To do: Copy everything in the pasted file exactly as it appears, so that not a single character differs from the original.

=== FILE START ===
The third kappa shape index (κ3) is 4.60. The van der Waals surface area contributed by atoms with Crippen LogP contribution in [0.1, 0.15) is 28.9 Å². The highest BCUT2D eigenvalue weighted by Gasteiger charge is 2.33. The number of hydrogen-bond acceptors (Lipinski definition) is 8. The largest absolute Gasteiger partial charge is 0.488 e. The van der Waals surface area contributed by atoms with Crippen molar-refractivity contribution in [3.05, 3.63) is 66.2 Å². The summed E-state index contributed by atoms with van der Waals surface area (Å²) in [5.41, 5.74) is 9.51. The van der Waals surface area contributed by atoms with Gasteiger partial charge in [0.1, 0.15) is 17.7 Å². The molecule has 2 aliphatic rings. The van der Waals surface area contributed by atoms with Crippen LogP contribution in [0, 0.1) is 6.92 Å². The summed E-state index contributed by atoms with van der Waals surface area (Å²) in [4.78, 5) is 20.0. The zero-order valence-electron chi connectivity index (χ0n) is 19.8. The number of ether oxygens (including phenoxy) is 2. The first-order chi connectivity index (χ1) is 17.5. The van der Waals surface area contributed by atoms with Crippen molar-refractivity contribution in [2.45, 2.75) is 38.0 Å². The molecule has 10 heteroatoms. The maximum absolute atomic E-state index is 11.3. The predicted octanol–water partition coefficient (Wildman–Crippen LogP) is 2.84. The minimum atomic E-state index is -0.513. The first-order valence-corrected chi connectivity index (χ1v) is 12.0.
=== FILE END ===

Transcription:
The third kappa shape index (κ3) is 4.60. The van der Waals surface area contributed by atoms with Crippen LogP contribution in [0.1, 0.15) is 28.9 Å². The highest BCUT2D eigenvalue weighted by Gasteiger charge is 2.33. The number of hydrogen-bond acceptors (Lipinski definition) is 8. The largest absolute Gasteiger partial charge is 0.488 e. The van der Waals surface area contributed by atoms with Crippen molar-refractivity contribution in [3.05, 3.63) is 66.2 Å². The summed E-state index contributed by atoms with van der Waals surface area (Å²) in [5.41, 5.74) is 9.51. The van der Waals surface area contributed by atoms with Gasteiger partial charge in [0.1, 0.15) is 17.7 Å². The molecule has 2 aliphatic rings. The van der Waals surface area contributed by atoms with Crippen LogP contribution in [0, 0.1) is 6.92 Å². The summed E-state index contributed by atoms with van der Waals surface area (Å²) in [4.78, 5) is 20.0. The zero-order valence-electron chi connectivity index (χ0n) is 19.8. The number of ether oxygens (including phenoxy) is 2. The first-order chi connectivity index (χ1) is 17.5. The van der Waals surface area contributed by atoms with Crippen molar-refractivity contribution in [2.45, 2.75) is 38.0 Å². The molecule has 10 heteroatoms. The maximum absolute atomic E-state index is 11.3. The predicted octanol–water partition coefficient (Wildman–Crippen LogP) is 2.84. The minimum atomic E-state index is -0.513. The first-order valence-corrected chi connectivity index (χ1v) is 12.0.